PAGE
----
And now the hard of hearing perspective.
What in an emergency barriers hard of hearing experience. I want to welcome 1 expert. Wouter Bolier. Who is representing, sorry, give the hard of hearing perspective. Wouter Bolier, a warm welcome.
Wouter Bolier: Little soundcheck. Can everyone hear me?
Okay. I would like to thank the organisation for inviting me here for this talk today. Next slide.
The title of my presentation is: Accessibility of 112 for deaf, deafened, hard of hearing and deafblind people. In the Netherlands I work as a project manager for 7 associations of hard of hearing and deaf people and people with speech or language development disorder. I work on topics like interpreting services, citizen alert systems, telecommunications and emergency number 112. About 112 I will talk to you about mostly today.
In Europe, for example when your house is on fire or when you are at a terroristic attack such as in Maelbeek, you can call 112 to get help from police, ambulance or fire rescue. How do you do it when you are deaf or hard of hearing?
So, before I left to Brussels here today I looked it up, what would be my options to call 112 as a person with a CI. I found this in Belgium. An app with a chat option. That might look like a good idea. When you look at it more closely you find it is only available in Belgium. You must download, install and register the app first. This is a unique app. It could take 2 minutes to complete. Chat is not a good option for people who cannot read good enough or for deaf persons who have sign language as their only language. You might wonder, is there something better? Well, indeed there is a better solution. It was mentioned in the first presentation. Total conversation. That is not my idea, but it was being proposed by Reach 112. This was a big project partially funded by the European Commission. The mission was to implement an accessible alternative to traditional voice telephony that should be suitable for all. In the fields from telecommunication and emergency services investigated what could be a good way to contact 112 for people with a disability. And they came up with total conversation as a good solution.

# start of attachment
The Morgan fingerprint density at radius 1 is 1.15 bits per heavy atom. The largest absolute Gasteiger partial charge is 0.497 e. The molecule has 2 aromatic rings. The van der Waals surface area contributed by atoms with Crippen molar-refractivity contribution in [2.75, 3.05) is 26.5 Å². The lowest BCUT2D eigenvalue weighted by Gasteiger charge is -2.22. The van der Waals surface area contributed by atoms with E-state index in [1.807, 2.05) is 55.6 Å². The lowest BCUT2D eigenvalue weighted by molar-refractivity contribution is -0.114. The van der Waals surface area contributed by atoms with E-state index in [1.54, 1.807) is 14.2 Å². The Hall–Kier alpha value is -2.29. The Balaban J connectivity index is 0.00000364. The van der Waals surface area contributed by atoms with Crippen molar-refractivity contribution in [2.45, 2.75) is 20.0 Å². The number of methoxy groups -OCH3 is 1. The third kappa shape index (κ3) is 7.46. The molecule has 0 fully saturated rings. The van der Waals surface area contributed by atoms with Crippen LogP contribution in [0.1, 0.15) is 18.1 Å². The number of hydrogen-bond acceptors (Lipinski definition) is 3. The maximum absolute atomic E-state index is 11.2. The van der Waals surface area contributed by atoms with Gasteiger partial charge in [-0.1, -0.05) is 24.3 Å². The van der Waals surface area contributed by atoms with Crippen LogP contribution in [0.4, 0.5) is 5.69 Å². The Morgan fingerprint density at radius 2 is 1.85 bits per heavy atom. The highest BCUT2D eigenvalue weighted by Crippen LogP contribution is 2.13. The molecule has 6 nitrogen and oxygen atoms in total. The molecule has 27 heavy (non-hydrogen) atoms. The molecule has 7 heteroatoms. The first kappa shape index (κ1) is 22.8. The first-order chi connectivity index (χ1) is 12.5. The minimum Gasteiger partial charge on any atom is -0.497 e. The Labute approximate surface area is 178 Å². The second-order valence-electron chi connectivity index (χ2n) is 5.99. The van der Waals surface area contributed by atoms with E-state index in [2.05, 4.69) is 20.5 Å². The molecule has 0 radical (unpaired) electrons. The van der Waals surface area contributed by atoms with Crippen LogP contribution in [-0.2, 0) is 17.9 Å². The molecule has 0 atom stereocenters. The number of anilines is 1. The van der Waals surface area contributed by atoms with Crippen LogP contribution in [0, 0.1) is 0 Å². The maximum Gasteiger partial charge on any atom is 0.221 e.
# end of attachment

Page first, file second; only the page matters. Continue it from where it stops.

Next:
So, what exactly is total conversation? Total conversation is a standardized concept where you can use video, text and speech at the same time in a phone call. That’s why it fits people with disability as well as all.
I wanted to show a little movie. Instead of explaining everything about total conversation. I need a little help, who has the computer?
No one? Okay. I will continue. Total conversation which you can use video, text and speech. You can choose sign language, text, speech. Or any combination. It is also in Nexes one of the key points.
So, with regards to Total conversation, it is nice to mention that in 2011 the European Parliament adopted a written declaration on the need for accessible 112 emergency services.
For this declaration the European Union of the Deaf and the European Federation of hard of hearing people lobbied for this with success. This declaration calls on the Commission to make 112 accessible and promote the use of Total conversation.
So, we have a technology, Total conversation and a written declaration. Now the next step would be to implement total conversation in the member states. That is what we did in the Netherlands. In 2012, our telecommunication act was adjusted, implementing total conversation following European directives on universal services, relating electronic communication services. This is also better known as the Universal service directive.
As a direct result, since 2013 in the Netherlands you can make phone calls using a sign language interpreter or speech to text interpreter using Total conversation.
But how about 112? What I started with.
In the Netherlands you can contact 112 in 2 options. The first is the telecom interpreting service I mentioned. This is for deaf sign language users. It is 2 years ago, we have the option of directly making a call to 112. Using speech or text. Of total conversation.
The 112 operator will respond to you with text.
So, that looks good. Doesn’t it? But, the telecom interpreting service in the Netherlands has limited opening hours. This means you cannot contact 112 in sign language 24/7. At night.
Also user tests have shown that with the direct option call, there are technical problems. So you have a risk of disrupted or even no contact with 112.
So, in the Netherlands our government promotes 112 with the slogan: If every second counts. Als elke seconde telt. But it is not the case for people who are deaf or hard of hearing or deafblind or have difficulties speaking. We still have a lot of work to do. Thank you very much.
The video. Can be shown. This is about Total conversation.
As I still have some time left. But I’m done. Thank you very much.
Mark: Thank you very much.
Again very good time keeping skills. Thank you very much Wouter to give the 112 perspective and the challenges.